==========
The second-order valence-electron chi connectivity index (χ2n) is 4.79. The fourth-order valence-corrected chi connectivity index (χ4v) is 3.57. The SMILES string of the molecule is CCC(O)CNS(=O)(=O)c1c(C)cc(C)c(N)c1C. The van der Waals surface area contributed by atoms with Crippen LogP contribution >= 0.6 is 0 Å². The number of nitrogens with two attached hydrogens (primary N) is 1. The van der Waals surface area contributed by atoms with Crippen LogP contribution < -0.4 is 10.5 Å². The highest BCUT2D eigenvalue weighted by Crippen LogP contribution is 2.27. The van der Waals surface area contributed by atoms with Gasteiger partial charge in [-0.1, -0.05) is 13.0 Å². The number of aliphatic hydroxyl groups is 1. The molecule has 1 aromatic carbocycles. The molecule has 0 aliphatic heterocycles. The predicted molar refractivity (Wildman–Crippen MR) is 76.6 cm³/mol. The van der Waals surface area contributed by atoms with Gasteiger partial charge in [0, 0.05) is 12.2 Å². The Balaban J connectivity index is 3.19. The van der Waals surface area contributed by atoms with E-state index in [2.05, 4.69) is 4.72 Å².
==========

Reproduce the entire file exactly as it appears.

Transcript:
The second-order valence-electron chi connectivity index (χ2n) is 4.79. The fourth-order valence-corrected chi connectivity index (χ4v) is 3.57. The SMILES string of the molecule is CCC(O)CNS(=O)(=O)c1c(C)cc(C)c(N)c1C. The van der Waals surface area contributed by atoms with Crippen LogP contribution >= 0.6 is 0 Å². The number of nitrogens with two attached hydrogens (primary N) is 1. The van der Waals surface area contributed by atoms with Crippen LogP contribution < -0.4 is 10.5 Å². The highest BCUT2D eigenvalue weighted by Crippen LogP contribution is 2.27. The van der Waals surface area contributed by atoms with Gasteiger partial charge in [-0.1, -0.05) is 13.0 Å². The number of aliphatic hydroxyl groups is 1. The molecule has 1 aromatic carbocycles. The molecule has 0 aliphatic heterocycles. The predicted molar refractivity (Wildman–Crippen MR) is 76.6 cm³/mol. The van der Waals surface area contributed by atoms with Gasteiger partial charge in [0, 0.05) is 12.2 Å². The Balaban J connectivity index is 3.19. The van der Waals surface area contributed by atoms with E-state index in [2.05, 4.69) is 4.72 Å².